Not assassin, Sayan Dava insists later, through tears. The plan was never to kill anyone, merely to kidnap the Crown Prince and hold him for ransom. She’d convinced herself that it would do him no harm, since everyone knew he had no wits to understand what was going on around him anyway.
The look Manu gives her then says more than a thousand scrolls. Now she won’t look at him. She crumples to the floor and sobs.
The young man’s sentenced to death. Manu’s tempted to ask to watch.
Instead, he asks the Emperor his father to grant a pardon. Not for the grateful look that Sayan Dava, awaiting her own traitor’s brand, gives him when it’s granted. For the shocked, then thoughtful, look on the young man’s face. He lives because Manu spoke up. He knows it. Sayan Dava knows it. Soon everyone in the Hill kingdoms, even his uncle, will know. He’s the Crown Prince, with a prince’s authority and the power of mercy in his hand. The act speaks louder than any sound the Stupid Body could produce.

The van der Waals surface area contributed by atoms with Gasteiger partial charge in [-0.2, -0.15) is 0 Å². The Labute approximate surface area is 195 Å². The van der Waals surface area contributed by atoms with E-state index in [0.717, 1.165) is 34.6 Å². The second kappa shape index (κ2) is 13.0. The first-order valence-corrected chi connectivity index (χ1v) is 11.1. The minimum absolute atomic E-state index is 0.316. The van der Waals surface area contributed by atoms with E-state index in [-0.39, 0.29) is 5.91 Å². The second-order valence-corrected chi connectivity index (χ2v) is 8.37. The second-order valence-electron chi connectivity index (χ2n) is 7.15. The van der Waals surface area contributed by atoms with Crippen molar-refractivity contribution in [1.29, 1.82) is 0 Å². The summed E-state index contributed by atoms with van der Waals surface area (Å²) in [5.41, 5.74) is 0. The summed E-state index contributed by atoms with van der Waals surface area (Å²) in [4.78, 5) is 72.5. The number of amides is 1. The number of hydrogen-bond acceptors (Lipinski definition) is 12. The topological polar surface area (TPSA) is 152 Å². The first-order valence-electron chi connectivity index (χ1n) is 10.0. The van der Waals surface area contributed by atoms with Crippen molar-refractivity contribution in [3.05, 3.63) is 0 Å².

And now all the kingdom will listen. And remember.
In recent decades, our understanding of disability has shifted from a medical model of disability to a social one. Scope, the UK’s disability equality charity, describes the social model of disability as follows: The social model of disability is a way of viewing the world, developed by disabled people. This model says that people are disabled by barriers in society, not by their impairment or difference. Barriers can be physical, like buildings not having accessible toilets. Or they can be caused by people’s attitudes to difference, like assuming disabled people can’t do certain things. The social model helps us recognise barriers that make life harder for disabled people. Removing these barriers creates equality and offers disabled people more independence, choice and control. They also point out that Not everyone uses the social model and that’s ok. How anyone chooses to talk about their impairment is up to them.